Survivors of an acute critical illness with continuing organ dysfunction and uncontrolled inflammatory responses are prone to become chronically critically ill. As mental sequelae, a post-traumatic stress disorder and an associated decrease in the health-related quality of life (QoL) may occur, not only in the patients but also in their partners. Currently, research on long-term mental distress in chronically critically ill patient-partner dyads, using appropriate dyadic analysis strategies (patients and partners being measured and linked on the same variables) and controlling for contextual factors, is lacking.
The present study investigates the interdependence of post-traumatic stress symptoms (PTSS) and the health-related QoL in n = 70 dyads of chronically critically ill patients and their partners, using the Actor-Partner-Interdependence Model (APIM) under consideration of contextual factors (age, gender, length of partnership). The Post-traumatic Stress Scale (PTSS-10) and Euro-Quality of Life (EQ-5D-3L) were applied in both the patients and their partners, within up to 6 months after the transfer from acute care ICU to post-acute ICU.
Clinically relevant post-traumatic stress symptoms were reported by 17.1% of the patients and 18.6% of the partners. Both the chronically critically ill patients and their partners with more severe post-traumatic stress symptoms also showed a decreased health-related QoL. The latter was more pronounced in male partners compared to female partners or female patients. In younger partners (≤ 57 years), higher values of post-traumatic stress symptoms were associated with a decreased QoL in the patients.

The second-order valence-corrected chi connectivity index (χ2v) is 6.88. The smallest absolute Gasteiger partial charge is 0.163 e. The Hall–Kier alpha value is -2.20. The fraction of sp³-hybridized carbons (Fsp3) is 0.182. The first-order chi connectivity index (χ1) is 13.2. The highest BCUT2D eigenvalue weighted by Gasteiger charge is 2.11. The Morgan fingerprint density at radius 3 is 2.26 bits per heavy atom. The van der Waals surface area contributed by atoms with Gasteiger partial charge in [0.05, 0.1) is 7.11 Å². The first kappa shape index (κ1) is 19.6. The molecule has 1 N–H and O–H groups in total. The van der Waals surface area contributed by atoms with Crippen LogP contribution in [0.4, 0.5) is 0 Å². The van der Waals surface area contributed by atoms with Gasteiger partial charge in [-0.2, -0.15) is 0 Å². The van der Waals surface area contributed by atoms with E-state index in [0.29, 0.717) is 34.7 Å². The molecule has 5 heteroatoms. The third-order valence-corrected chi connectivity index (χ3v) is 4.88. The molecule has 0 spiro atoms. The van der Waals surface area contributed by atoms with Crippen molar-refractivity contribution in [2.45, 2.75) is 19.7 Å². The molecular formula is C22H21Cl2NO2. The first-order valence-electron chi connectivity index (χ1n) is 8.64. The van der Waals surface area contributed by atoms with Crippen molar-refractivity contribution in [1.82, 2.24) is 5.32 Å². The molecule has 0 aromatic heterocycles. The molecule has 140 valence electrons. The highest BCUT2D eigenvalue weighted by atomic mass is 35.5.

Mental health screening and psychotherapeutic treatment options should be offered to both the chronically critically ill patients and their partners. Future research is required to address the special needs of younger patient-partner dyads, following protracted ICU treatment.
German Clinical Trials Register No. DRKS00003386. Registered 13 November 2011
Survivors of an acute critical illness with continuing organ dysfunction and uncontrolled inflammatory responses are prone to become chronically critically ill . Although there is no consensus about the precise definition, chronic critical illness represents a syndrome comprising multiple clinical features. Primary characteristics are prolonged mechanical ventilation (> 72 h) and the need for elective tracheotomy [2, 3]. Minor criteria are neuromuscular weakness, immunodeficiency, endocrinopathy, malnutrition, anasarca, and psychological distress [4,5,6]. After the discharge from the intensive care unit (ICU), these patients require a continued high level of intensive nursing care and are at an increased risk for ongoing functional impairments, hospital readmissions, and a high mortality rate [4, 7]. The affected patients are exposed to a protracted critical situation which implies a severe emotional stressor for the whole family system (for systematic reviews, see [8, 9]). As a consequence, a cluster of adverse mental sequelae may occur in family members, including depression, anxiety, and acute/post-traumatic stress disorder (PTSD). These have been referred to as Post-intensive Care Syndrome-Family (PICS-F) [8, 9]. According to the Diagnostic and Statistical Manual of Mental Disorders (DSM-V), the mere learning that a relative or satisfying) to 10 (very satisfying) to 10 (satisfying friend was exposed to a trauma is sufficient to pioneer the etiopathogenesis of PTSD .